Monday, June 12, 2006

SB Day: The Bitch Is Back

If you are uninterested in bitchiness, romance novels, or Smart Bitches Day, then head on down to this column and see if you can offer up any advice.

It’s been a long, long time since I’ve participated in a Smart Bitches Day, and today’s is sort of half-assed, but I felt we were sadly lacking in bitch praise. Now, when I say bitch I don’t mean the southern bitch who smiles to your face as she stabs you in the back in that “Bless your heart, tramp,” kind of way, or the cashmere bitch from up north who’s so caught up in social standing and her charities that she forgets about the real world. No, I’m talking about the blunt talking, slightly self-centered but totally open about it bitch who will tell you not only how it is, but whether or not she can stand you…to your face.

I was reminded of this type of bitch when Marjorie Liu highlighted Jennifer Crusie’s essay, “The Assassination of Cordelia Chase.” Cordelia Chase was a bitch, but she was a bitch who was allowed to grow (but still remain bitchy) and fall in love (while still being bitchy). She represents a character that hardly ever exists in Romancelandia without being an uber-villainness. She’s bitchy? Good God! She can’t be the heroine, surely not! No one will like her.

And what makes her a bitch? Well, she’s sure of her own goals, looking out for number one, and has an unwillingness to compromise about her personal comfort. Just the type of girl every mother wants her daughter to grow into. How sad that all these traits that make her strong are the very same that make her a turn off to the average romance reader. But are there bitches that work in Romancelandia? Do they ever get the guy?

How does one go about “tricking” one’s readers into supporting the bitch character, cheering her on as she finds love, happiness, and the perfect top? Is she a character best suited to act as a secondary or tertiary member of the story for a few books—allowing the reader to get used to her bluntness while experiencing her emotional growth—before getting her own chance to shine?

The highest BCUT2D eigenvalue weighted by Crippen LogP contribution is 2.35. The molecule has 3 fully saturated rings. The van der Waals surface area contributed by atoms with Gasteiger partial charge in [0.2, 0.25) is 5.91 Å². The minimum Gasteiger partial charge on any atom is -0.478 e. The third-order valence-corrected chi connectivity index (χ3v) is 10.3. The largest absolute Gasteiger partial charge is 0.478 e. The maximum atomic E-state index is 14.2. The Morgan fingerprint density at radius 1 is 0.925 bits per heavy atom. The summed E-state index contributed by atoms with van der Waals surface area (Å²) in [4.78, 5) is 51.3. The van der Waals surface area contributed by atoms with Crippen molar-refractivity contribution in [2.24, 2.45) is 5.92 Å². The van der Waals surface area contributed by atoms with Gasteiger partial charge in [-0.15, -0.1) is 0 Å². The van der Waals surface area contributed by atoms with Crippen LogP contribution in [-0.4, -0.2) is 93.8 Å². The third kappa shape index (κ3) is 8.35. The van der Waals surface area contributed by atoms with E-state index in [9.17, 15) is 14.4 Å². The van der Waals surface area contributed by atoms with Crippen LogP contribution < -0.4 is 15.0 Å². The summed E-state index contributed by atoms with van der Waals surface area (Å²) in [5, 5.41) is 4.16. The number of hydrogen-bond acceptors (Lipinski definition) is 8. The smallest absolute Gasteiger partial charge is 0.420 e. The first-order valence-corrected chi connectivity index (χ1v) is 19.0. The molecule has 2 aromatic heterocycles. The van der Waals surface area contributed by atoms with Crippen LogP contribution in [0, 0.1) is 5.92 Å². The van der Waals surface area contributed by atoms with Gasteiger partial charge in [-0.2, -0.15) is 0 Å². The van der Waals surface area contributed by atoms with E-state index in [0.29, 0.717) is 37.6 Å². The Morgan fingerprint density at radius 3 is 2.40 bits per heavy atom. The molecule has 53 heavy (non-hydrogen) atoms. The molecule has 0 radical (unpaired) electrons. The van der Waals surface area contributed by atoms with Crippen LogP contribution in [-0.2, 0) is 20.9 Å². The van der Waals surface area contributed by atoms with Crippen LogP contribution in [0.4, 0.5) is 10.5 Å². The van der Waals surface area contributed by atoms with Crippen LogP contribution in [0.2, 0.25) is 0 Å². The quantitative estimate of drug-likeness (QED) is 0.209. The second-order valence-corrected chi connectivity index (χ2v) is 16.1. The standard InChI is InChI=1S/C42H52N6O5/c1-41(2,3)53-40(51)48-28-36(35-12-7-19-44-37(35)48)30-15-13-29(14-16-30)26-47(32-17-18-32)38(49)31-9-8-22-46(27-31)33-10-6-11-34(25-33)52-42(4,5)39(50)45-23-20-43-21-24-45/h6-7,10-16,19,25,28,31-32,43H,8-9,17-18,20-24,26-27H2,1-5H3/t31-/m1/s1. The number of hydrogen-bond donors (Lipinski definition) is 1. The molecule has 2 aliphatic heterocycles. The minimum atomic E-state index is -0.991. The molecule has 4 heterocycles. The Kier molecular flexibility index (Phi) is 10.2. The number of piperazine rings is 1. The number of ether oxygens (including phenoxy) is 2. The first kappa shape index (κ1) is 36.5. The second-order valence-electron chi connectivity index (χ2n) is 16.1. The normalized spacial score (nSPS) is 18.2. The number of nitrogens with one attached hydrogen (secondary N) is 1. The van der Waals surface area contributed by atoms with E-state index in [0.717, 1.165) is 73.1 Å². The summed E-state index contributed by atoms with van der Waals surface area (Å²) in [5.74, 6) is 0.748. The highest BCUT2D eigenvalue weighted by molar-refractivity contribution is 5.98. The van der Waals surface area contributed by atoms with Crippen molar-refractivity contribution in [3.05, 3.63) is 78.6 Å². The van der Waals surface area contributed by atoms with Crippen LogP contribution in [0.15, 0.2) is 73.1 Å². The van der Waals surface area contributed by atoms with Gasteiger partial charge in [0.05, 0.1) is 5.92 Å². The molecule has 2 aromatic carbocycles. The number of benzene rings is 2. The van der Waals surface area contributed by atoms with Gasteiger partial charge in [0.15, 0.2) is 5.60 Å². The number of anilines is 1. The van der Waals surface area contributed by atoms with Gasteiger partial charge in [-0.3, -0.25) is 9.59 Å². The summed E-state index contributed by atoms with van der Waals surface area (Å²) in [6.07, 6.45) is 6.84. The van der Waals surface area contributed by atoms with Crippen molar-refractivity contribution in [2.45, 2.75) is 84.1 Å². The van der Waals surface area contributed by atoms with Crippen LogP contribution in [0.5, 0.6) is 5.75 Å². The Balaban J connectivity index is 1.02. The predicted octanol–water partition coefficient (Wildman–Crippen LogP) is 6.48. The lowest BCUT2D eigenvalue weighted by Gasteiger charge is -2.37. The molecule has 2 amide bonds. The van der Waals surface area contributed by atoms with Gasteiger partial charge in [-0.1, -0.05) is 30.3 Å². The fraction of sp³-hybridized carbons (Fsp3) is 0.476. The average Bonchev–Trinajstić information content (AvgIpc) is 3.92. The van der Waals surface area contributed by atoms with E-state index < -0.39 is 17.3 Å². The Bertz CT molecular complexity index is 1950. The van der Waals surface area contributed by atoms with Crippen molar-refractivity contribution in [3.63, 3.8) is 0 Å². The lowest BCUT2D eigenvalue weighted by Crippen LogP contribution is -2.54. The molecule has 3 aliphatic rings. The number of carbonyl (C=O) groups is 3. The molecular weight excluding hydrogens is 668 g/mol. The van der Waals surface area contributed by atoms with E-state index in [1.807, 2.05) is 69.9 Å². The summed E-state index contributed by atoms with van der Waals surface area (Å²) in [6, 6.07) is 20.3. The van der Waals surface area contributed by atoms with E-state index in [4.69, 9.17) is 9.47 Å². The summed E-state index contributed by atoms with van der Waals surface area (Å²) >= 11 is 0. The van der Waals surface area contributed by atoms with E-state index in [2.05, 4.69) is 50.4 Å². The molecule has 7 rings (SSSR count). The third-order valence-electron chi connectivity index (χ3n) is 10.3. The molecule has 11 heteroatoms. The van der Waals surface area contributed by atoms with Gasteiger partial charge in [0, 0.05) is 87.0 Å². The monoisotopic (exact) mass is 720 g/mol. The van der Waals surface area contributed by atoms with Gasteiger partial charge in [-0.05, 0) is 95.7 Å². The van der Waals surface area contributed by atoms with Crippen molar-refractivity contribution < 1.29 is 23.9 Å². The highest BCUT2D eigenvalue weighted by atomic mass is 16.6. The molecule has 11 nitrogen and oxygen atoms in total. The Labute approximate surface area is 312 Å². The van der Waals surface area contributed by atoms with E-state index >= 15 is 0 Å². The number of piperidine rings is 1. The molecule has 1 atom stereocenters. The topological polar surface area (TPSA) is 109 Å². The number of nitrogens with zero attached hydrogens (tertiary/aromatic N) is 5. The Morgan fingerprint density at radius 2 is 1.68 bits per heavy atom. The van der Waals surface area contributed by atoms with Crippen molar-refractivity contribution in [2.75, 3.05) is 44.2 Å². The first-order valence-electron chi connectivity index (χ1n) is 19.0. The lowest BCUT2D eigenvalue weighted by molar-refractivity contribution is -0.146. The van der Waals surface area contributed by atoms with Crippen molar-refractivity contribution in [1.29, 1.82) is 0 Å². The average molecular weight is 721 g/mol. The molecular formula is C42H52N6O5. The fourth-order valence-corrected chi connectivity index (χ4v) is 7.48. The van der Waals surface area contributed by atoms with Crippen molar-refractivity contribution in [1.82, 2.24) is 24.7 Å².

Am I over-thinking this? Yeah, probably, but I really like bitches.

They have all the best lines.


Kate R said...

so you got the bitches in literature, but what about film. Olivia DeHaviliand [sp] in Philadelphia Story . . . was she a bitch? She had some good lines. Or are there no bitches in mid-20th century film (other than Joan Crawford or the bad women in The Women)?

Ooo Sounds like a thesis question. Discuss.

And speaking of schooling, come take my who wrote which orgasm quiz because no one else has.

Doug Hoffman said...

You've convinced me. I'm going to make my female protag bitchier still!

Lyvvie said...

As I was reading this I was thinking about Julia Roberts' character in My Best Friend's Wedding who was a selfish, scheming bitch, but I loved her to bits!

Definitely need a few more bitchy/strong/alpha type women in Romancelandia!!

lady t said...

Thanks for the link to the Cordy essay-I do agree that her character got botched up by season four(That whole Connor/Cordy hook-up still makes me shudder to this day).

One of the best bitches in lit and film was Scarlett O'Hara in Gone With The Wind-I read that book several times and had different takes on her character each reading. That girl never truly changed,even at end"Tomorrow is another day" indeed!

otterb said...

There are some romances, or at least women's fiction, with alpha heroines who border on bitchiness. I think one key to making them likeable is to give them a soft side of some kind. You can turn someone from annoying and cardboard into endearing and more complex with a glimpse at her fondness for an elderly neighbor, or a minor phobia she tries to hide, or an inability to manage some typical part of life even though she's highly competent at the rest of it. Or give her an environment where her get-out-of-my-way attitude is the key to survival.

Glenda Larke said...

I think you have to read fantasy to get good and likeable bitch heroines. Maybe because their worlds are tougher, the bitchiness seems to have more reason and better results for them.